NORWALK, CT – SEPTEMBER 29, 2009 – In the midst of today’s electronic gadgetry and communications innovation little is either known or remembered about shortwave radio – sending and receiving. But the Norwalk Public Library, in partnership with the Greater Norwalk Amateur Radio Club (GNARC) is offering an opportunity to experience the thrill and adventure of “ham” radio.

With a 66 foot-long inverted “Vee” antenna mounted on the Main Library’s roof, radio signals from all over the world can be heard on the shortwave receiver in place on the Main Level. The receiver is available for public use. The headset attachment is located at the Information Desk.

The receiver and antenna was installed by Jay Kolinsky, Gus Hedlund and Curt Seaton of the GNARC and Collin Pratt of the Library staff.

Kolinsky explains “Very few people under 40 have ever seen a shortwave receiver much less heard what the actual signals sound like.”

Interestingly, amateur radio operators, also known as “Hams”, are credited with the discovery of long-distance communication. Radio ‘Hams’ conducted the first successful shortwave transatlantic tests in December 1921. For years, shortwave radio was the only, and a popular method of hearing broadcasts from Europe and most all other parts of the world. It has always played an important part in communicating news, information and helping coordinate emergency efforts – it being a “wireless” way to send and receive spoken words, Morse code, and teletype. “The shortwave signals go through the air,” Kolinsky continues, “and are not dependent on telephone lines, internet and other physical connections.”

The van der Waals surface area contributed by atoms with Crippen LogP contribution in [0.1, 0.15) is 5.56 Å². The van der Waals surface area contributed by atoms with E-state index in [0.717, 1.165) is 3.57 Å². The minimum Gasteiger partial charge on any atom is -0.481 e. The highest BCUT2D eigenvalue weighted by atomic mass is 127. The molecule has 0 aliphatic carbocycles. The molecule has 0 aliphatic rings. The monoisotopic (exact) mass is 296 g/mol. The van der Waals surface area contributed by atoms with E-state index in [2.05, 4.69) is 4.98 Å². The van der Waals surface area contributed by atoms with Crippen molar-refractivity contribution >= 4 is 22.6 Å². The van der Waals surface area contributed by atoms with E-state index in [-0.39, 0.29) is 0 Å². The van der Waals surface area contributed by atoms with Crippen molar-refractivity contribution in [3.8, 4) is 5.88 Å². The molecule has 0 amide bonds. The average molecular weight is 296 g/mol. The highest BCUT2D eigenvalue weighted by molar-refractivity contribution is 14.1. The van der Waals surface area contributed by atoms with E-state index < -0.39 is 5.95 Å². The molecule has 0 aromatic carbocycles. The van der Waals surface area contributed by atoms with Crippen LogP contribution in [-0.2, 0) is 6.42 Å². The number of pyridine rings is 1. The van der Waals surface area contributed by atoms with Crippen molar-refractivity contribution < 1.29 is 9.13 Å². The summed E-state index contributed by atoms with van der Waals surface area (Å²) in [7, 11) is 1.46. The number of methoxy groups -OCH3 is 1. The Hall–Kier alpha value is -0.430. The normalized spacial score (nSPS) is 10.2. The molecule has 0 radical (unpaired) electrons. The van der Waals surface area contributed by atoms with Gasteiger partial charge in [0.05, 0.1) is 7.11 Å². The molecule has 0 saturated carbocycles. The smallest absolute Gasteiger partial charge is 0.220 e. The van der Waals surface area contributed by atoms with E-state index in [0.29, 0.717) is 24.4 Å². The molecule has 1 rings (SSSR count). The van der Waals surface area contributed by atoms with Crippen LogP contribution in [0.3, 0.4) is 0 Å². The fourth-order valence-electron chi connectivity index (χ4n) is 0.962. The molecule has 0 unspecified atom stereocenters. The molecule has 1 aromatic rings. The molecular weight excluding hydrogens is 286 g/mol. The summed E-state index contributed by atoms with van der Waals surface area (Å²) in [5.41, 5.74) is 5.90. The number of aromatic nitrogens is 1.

If the public begins to show interest, the GNARC will conduct shortwave orientations to explain and demonstrate shortwave radio, foreign broadcasts, and talking to people – other amateur operators – across the globe right from the Library without connecting to any wire communications grid.

The GNARC, founded in the 1930s, has about 100 members from all walks of life and meets monthly.

“Hams” in the United States are licensed by the Federal Communications Commission. They are authorized to use thousands of radio frequencies for transmitting. Besides making friends worldwide, “Hams” continue to handle emergency radio traffic during times of severe disasters when electricity, phone, commercial and government communications systems fail.

For more information about Ham Radio, visit the GNARC website – www.gnarc.org- or contact Jay Kolinsky at ne2q@arrl.net.

For use of the shortwave receiver installed at the Main library inquire at the Information Desk, Norwalk Public Library, 1 Belden Avenue. Corner of Mott Avenue and Belden Avenue.

New QSL Cards for WA2HOM

wa2hom_qsl_card

We finally got some new QSL cards for WA2HOM, our station at the Ann Arbor Hands-On Museum. Yesterday, Jim, K8ELR, and I spent a lot of our time there making out cards to send out via the ARRL’s Outgoing QSL Service. I’ve also signed us up for service via the Second District QSL Bureau.

We have actually worked quite a bit of DX lately. Jim has worked a lot of these stations on PSK31, and we’ve participated in some contests, which make working DX a bit easier. Yesterday, for example, we made a couple of contacts in the Scandinavian Activity Contest. This contest was very much like a regional QSO party here in the states. We worked stations in Finland, Norway, and a couple in Sweden.